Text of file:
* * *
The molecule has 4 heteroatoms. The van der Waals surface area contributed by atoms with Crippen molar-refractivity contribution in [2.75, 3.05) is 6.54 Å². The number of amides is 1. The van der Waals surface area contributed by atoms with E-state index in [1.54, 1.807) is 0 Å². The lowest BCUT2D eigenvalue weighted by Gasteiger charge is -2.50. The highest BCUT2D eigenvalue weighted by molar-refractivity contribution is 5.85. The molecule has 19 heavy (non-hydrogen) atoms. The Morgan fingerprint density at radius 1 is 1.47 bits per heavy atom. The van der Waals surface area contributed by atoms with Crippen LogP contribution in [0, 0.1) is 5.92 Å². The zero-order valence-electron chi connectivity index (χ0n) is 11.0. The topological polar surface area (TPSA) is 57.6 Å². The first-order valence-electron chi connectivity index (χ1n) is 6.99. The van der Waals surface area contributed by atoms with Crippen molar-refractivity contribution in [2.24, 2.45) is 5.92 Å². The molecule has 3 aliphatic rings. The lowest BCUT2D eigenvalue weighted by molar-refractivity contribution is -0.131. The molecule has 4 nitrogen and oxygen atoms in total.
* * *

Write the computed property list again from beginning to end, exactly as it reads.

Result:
The molecule has 4 heteroatoms. The van der Waals surface area contributed by atoms with Crippen molar-refractivity contribution in [2.75, 3.05) is 6.54 Å². The number of amides is 1. The van der Waals surface area contributed by atoms with E-state index in [1.54, 1.807) is 0 Å². The lowest BCUT2D eigenvalue weighted by Gasteiger charge is -2.50. The highest BCUT2D eigenvalue weighted by molar-refractivity contribution is 5.85. The molecule has 19 heavy (non-hydrogen) atoms. The Morgan fingerprint density at radius 1 is 1.47 bits per heavy atom. The van der Waals surface area contributed by atoms with Crippen LogP contribution in [0, 0.1) is 5.92 Å². The zero-order valence-electron chi connectivity index (χ0n) is 11.0. The topological polar surface area (TPSA) is 57.6 Å². The first-order valence-electron chi connectivity index (χ1n) is 6.99. The van der Waals surface area contributed by atoms with Crippen molar-refractivity contribution in [2.24, 2.45) is 5.92 Å². The molecule has 3 aliphatic rings. The lowest BCUT2D eigenvalue weighted by molar-refractivity contribution is -0.131. The molecule has 4 nitrogen and oxygen atoms in total.